Whole-exome sequencing confirmed well-known breast and ovarian cancer gene associations and identified MSH6 and ATM as possible moderate-risk predisposition genes, according to published findings.
“These results ... have the potential to serve as the foundation for future epidemiologic, clinical or functional studies of breast cancer or ovarian cancer and to inform comprehensive genetic testing and clinical practice,” Hsiao-Mei Lu, PhD, vice president of bioinformatics and computational biology at Ambry Genetics Inc., and colleagues wrote.
Approximately 5% to 20% of all breast or ovarian cancers are related to genetic abnormalities. BRCA1 and BRCA2 account for at least 25% of familial risk.
However, several large case-control studies have identified more genes susceptible to these cancers.
Only 10% to 24% of patients referred for risk assessment with genetic testing for breast or ovarian cancer harbored known pathogenic variants identified by multigene panel testing.
Research on cancer risks associated with less well-characterized genes is needed due to increased use of multigene panel testing with moderate-risk genes.
To determine whether additional cancer genes not currently included in most multigene panel tests contribute to risk, researchers performed large-scale whole-exome sequencing among 11,416 patients with breast cancer, ovarian cancer or both referred for genetic testing between 2014 and 2015, and reference controls (n = 3,988) who underwent genetic testing for noncancer conditions.
Researchers also conducted case-control analyses using the Genome Aggregation Database.
Among 9,639 patients with breast cancer (1.3% men), 41.1% had early-onset disease, 13.7% had bilateral or multiple breast cancers, and 6.6% had additional cancer primaries.
Men received diagnosis at an older age than women (mean age, 61.8 years vs. 48.6 years).
Among 2,015 women with ovarian cancer, 21.7% received a diagnosis at age 45 years or younger.
A total 84.6% of patients with breast cancer and 81.4% with ovarian cancer reported a family history of cancer.
Further, 18% of all patients provided information on BRCA1/BRCA2 testing prior to whole-exome sequencing, 98.7% of whom had negative results. Thus, researchers noted this population was enriched for non-BRCA carriers.
Overall, researchers identified pathogenic variants among four non-BRCA genes associated with increased risk for breast cancer: ATM (OR = 2.97; 95% CI, 1.67-5.68); CHEK2 (OR = 2.19; 95% CI, 1.4-3.56); PALB2 (OR = 5.53; 95% CI, 2.24-17.65); and MSH6 (OR = 2.59; 95% CI, 1.35-5.44), which is a Lynch syndrome susceptibility gene that had not previously been known to be associated with breast cancer .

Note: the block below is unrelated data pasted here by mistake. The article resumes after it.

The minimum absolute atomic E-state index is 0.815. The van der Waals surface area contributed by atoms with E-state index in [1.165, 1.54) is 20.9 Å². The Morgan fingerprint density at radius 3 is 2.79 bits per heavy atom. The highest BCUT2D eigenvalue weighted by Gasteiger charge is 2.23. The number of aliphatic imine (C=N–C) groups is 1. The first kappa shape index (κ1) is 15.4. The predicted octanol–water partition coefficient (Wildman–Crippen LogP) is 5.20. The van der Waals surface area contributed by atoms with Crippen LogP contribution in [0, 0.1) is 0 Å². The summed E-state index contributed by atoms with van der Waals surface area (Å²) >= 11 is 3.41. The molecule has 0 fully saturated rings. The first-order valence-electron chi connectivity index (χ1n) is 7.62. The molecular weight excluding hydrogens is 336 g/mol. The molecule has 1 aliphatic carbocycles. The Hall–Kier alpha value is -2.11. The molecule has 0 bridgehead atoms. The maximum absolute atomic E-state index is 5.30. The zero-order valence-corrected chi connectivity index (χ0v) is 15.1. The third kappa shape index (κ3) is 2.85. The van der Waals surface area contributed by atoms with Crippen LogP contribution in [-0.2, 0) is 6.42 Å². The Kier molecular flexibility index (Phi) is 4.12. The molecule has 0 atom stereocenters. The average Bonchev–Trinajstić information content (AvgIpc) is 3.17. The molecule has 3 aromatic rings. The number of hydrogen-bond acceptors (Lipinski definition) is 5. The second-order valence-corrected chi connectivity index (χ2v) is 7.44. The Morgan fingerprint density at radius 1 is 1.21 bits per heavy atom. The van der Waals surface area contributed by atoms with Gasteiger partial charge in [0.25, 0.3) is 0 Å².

Researchers confirmed these four genes were associated with similar or higher risks in the Genome Aggregation Database.
Researchers also identified pathogenic variants among four genes assocaited with increased risk for ovarian cancer: MSH6 (OR = 4.16; 95% CI, 1.95-9.47) and ATM (OR = 2.85; 95% CI, 1.3-6.32) — both of which are recent discoveries — as well as TP53 (OR = 18.5; 95% CI, 2.56-808.1) and RAD51C (OR = not estimable; false discovery rate-corrected P = .004).
Researchers noted the OR for RAD51C could not be estimated because of the lack of pathogenic variants among controls; however, RAD51C was associated with high ovarian cancer risk in the comparison set from the Genome Aggregation Database.
Also, MSH6 appeared associated with early-onset ovarian cancers.
Analyses did not identify increased risk associated with MRN complex genes MRE11A, RAD50 and NBN, or with CDKN2A. Also, the findings did not support previously reported breast cancer associations with the following ovarian cancer susceptibility genes: BRIP1, RAD51C and RAD51D; or mismatch repair genes MSH2 and PMS2.
Study limitations included missing information on personal disease history of the controls, possible underestimation of risk for less-studied genes and lack of hormone receptor status for all patients.
“Our findings in a large sample of patients referred for genetic testing confirmed several known or suspected associations with breast cancer or ovarian cancer and implicate new roles for genes involved in genomic maintenance,” researchers wrote.
The use of non-BRCA genetic testing for breast and ovarian cancer is increasing for certain genotypes, Stephanie L. Greville-Heygate, MSc, of University of Southampton in the U.K., and colleagues wrote in a related editorial.
“Overall, the early identification of individuals with genetic variants assocaited with hereditary breast or ovarian cancer has the potential to achieve health benefits through cascade predictive genetic testing; primary risk reduction, including screening, chemoprophylaxis and risk-reducing surgery; and, increasingly, through active cancer management,” they wrote.
It remains important to understand that cancer risks conferred by constitutional genotype are modifiable by polygenic factors and environmental exposures.
“As such, genotype should be viewed as an important tool for cancer risk stratification that may not be fully representative of the entire complement of risk factors that and individuals may possess,” they added. – by Melinda Stevens
Disclosures: All study authors report employment with Ambry Genetics Inc. at the time of the study. The editorial authors report no relevant financial disclosures.